business news in context, analysis with attitude

From the Washington Post:

"U.S. retailers will shutter 20,000 to 25,000 stores this year, according to projections released Tuesday by Coresight Research, with as much as 60 percent of those closures occurring in malls. That marks a sharp increase from the 15,000 forecast earlier this year and raises the stakes for a sector already in turmoil before the coronavirus pandemic catapulted the country into recession."

While many communities are in the process of reopening their economies and public services, for many, the Post writes, these "various phases of 'reopening' won’t come soon enough.

"J. Crew, Neiman Marcus, J.C. Penney, Tuesday Morning and Stage Stores - which operates hundreds of Palais Royal, Bealls and Goody’s locations - have all filed for bankruptcy. Brooks Brothers is in talks with banks about financing a possible bankruptcy, which could come as soon as next month, CNBC reported. And Tailored Brands, which owns Men’s Wearhouse and Jos. A. Bank, is considering the same fate, according to Bloomberg News.

"Coresight has tracked more than 4,000 planned closures since Jan. 1. Those include more than 900 from home goods store Pier 1 Imports, plus hundreds more from nutrition brand GNC, Tuesday Morning and Victoria’s Secret."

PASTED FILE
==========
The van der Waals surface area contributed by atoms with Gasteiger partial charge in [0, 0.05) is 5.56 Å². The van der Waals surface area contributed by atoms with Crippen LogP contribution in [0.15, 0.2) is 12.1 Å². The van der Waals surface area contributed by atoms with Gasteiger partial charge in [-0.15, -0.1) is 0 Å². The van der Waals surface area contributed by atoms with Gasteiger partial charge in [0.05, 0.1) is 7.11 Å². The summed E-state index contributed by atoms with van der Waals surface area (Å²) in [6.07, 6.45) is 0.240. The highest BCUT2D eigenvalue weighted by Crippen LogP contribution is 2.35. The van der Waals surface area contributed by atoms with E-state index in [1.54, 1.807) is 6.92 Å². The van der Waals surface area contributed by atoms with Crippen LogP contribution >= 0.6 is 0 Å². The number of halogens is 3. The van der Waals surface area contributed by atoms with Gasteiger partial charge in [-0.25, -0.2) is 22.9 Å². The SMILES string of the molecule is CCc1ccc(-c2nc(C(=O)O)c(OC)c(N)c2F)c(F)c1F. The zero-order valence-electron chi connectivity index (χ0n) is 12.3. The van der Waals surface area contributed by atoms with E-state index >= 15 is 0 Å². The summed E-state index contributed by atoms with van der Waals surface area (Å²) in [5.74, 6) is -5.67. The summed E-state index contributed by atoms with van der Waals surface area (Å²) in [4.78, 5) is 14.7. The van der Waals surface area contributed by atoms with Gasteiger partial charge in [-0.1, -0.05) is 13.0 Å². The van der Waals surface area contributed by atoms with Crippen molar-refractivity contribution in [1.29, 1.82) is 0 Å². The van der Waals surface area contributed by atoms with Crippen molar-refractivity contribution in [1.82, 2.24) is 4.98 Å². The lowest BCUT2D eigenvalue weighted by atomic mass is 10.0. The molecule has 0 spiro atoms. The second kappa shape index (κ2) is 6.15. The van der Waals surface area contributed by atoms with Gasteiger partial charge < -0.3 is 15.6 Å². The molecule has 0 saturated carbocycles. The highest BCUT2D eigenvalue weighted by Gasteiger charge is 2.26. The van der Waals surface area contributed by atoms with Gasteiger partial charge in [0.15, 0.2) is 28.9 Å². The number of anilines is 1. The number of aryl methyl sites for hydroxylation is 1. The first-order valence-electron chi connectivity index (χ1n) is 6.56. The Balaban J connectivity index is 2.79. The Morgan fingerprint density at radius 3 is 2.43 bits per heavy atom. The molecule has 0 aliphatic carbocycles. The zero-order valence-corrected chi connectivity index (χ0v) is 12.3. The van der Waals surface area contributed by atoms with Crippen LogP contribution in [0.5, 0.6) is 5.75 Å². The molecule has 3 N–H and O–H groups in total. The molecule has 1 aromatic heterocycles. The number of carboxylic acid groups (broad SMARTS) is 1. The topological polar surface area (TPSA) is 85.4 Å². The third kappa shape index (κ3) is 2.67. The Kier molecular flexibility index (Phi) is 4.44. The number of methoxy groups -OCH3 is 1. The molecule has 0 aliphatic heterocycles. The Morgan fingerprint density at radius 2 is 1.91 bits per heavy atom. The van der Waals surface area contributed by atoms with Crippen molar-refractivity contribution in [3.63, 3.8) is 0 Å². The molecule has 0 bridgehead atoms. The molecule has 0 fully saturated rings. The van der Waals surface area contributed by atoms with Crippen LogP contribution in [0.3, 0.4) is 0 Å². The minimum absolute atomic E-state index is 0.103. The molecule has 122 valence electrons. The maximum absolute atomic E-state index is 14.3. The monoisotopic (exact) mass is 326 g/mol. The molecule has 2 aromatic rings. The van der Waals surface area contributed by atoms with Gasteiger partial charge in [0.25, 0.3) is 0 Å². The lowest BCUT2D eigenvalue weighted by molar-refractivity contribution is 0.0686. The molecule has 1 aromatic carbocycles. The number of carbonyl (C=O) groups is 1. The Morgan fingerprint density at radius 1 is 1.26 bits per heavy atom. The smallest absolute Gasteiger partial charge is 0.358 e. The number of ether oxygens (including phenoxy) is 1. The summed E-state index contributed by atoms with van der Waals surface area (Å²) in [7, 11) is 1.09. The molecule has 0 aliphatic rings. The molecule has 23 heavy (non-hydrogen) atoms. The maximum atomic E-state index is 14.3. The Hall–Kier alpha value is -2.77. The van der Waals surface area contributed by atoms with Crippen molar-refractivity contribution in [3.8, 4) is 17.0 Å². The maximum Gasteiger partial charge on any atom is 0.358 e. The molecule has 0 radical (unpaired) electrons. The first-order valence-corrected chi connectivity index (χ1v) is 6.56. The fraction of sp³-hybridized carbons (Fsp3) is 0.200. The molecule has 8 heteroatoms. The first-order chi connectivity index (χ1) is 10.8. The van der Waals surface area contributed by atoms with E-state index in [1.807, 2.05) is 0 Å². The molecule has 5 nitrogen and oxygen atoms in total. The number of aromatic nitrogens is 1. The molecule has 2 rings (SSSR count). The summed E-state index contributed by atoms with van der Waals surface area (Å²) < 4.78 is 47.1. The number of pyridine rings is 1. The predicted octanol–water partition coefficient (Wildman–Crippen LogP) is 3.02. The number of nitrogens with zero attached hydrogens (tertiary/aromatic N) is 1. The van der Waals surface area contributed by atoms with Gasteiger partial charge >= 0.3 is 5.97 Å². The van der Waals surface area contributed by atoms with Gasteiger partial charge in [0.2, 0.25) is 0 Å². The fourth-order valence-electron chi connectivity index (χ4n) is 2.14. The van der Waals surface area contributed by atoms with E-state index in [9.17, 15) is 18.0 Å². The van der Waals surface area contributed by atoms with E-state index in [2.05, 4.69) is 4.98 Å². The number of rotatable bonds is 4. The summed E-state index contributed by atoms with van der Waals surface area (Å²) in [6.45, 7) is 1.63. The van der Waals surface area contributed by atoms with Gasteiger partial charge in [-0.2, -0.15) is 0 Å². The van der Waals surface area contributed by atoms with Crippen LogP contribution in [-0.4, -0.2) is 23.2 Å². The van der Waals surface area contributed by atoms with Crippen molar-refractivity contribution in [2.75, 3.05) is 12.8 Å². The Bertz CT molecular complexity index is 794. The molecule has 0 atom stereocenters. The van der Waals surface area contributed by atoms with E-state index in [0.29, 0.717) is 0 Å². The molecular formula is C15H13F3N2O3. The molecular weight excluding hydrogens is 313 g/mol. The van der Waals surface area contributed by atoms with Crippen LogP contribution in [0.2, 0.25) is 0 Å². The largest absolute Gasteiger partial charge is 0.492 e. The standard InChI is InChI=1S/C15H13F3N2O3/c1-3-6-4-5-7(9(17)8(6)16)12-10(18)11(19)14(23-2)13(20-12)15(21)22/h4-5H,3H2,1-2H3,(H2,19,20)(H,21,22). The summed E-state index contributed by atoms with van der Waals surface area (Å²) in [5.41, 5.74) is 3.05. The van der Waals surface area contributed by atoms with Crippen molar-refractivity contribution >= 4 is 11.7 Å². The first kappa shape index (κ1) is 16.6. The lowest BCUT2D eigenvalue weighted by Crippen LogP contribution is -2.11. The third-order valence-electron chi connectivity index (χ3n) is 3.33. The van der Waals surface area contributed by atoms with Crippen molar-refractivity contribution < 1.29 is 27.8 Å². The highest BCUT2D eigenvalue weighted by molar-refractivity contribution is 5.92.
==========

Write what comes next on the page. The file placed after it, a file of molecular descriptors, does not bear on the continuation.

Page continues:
Two other points from the Post story:

"The retail sector was in transition long before the coronavirus pandemic - more than 9,800 stores closed in 2019 - as bricks-and-mortar storefronts steadily lost ground to e-commerce. And those housed in mid-tier malls that didn’t evolve fast enough were put further behind."

"As with so much of the economy, the path forward may ultimately hinge on finding a vaccine and ending the pandemic. Even then, retailers who can hang on will face painful questions about paying rent, having the money to place advance orders, bringing employees back on the payroll and filling holes in their supply chains. Then comes the possibility that a second wave of infections could force additional lockdowns."

KC's View:

This isn't a retail apocalypse, though you can expect to see that term thrown around a lot in coming months.

This is about bricks-and-mortar … retail is going to be just fine.  Retail just is taking on different permutations, reshaping itself according to the needs and wants of shoppers, the capabilities and potential of technology, and the cultural and economic impact created by the pandemic and recession.

There will always be sellers and buyers.  That's the definition of retail.

There also will always be survivors and victims.  The victims will be the ones that don't adapt, the ones that keep hoping for the good old days to return.